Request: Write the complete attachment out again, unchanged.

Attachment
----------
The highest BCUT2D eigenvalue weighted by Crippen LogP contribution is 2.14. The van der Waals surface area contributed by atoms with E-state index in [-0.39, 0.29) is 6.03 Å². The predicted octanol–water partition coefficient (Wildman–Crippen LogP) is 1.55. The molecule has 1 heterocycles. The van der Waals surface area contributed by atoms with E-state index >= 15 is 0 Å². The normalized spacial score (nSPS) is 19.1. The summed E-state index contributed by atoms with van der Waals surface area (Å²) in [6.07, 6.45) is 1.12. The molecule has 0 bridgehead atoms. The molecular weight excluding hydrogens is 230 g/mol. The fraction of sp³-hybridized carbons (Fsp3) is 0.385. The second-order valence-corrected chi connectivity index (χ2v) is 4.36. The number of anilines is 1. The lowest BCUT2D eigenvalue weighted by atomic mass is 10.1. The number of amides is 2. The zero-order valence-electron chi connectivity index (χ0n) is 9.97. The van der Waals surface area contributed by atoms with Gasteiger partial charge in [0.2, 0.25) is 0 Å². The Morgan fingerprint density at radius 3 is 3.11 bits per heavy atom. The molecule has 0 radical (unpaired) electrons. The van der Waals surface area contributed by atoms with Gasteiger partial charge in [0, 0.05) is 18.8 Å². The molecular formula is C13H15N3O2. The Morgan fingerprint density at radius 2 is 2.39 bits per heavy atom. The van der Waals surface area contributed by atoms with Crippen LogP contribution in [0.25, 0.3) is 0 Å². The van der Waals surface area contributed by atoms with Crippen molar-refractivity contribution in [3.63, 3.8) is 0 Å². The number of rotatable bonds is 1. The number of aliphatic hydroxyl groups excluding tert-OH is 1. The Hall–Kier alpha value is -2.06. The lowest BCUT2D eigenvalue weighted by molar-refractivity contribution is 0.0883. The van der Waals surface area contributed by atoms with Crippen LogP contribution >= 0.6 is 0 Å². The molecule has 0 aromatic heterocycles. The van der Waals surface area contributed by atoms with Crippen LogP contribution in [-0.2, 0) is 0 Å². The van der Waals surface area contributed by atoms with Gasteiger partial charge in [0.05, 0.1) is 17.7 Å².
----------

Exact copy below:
The highest BCUT2D eigenvalue weighted by Crippen LogP contribution is 2.14. The van der Waals surface area contributed by atoms with E-state index in [-0.39, 0.29) is 6.03 Å². The predicted octanol–water partition coefficient (Wildman–Crippen LogP) is 1.55. The molecule has 1 heterocycles. The van der Waals surface area contributed by atoms with E-state index >= 15 is 0 Å². The normalized spacial score (nSPS) is 19.1. The summed E-state index contributed by atoms with van der Waals surface area (Å²) in [6.07, 6.45) is 1.12. The molecule has 0 bridgehead atoms. The molecular weight excluding hydrogens is 230 g/mol. The fraction of sp³-hybridized carbons (Fsp3) is 0.385. The second-order valence-corrected chi connectivity index (χ2v) is 4.36. The number of anilines is 1. The lowest BCUT2D eigenvalue weighted by atomic mass is 10.1. The number of amides is 2. The zero-order valence-electron chi connectivity index (χ0n) is 9.97. The van der Waals surface area contributed by atoms with Gasteiger partial charge in [0.2, 0.25) is 0 Å². The Morgan fingerprint density at radius 3 is 3.11 bits per heavy atom. The molecule has 0 radical (unpaired) electrons. The van der Waals surface area contributed by atoms with Gasteiger partial charge in [0, 0.05) is 18.8 Å². The molecular formula is C13H15N3O2. The Morgan fingerprint density at radius 2 is 2.39 bits per heavy atom. The van der Waals surface area contributed by atoms with Crippen LogP contribution in [0.25, 0.3) is 0 Å². The van der Waals surface area contributed by atoms with Crippen molar-refractivity contribution in [3.63, 3.8) is 0 Å². The number of rotatable bonds is 1. The number of aliphatic hydroxyl groups excluding tert-OH is 1. The Hall–Kier alpha value is -2.06. The lowest BCUT2D eigenvalue weighted by molar-refractivity contribution is 0.0883. The van der Waals surface area contributed by atoms with Crippen LogP contribution >= 0.6 is 0 Å². The molecule has 0 aromatic heterocycles. The van der Waals surface area contributed by atoms with Crippen LogP contribution in [-0.2, 0) is 0 Å². The van der Waals surface area contributed by atoms with Gasteiger partial charge in [0.05, 0.1) is 17.7 Å².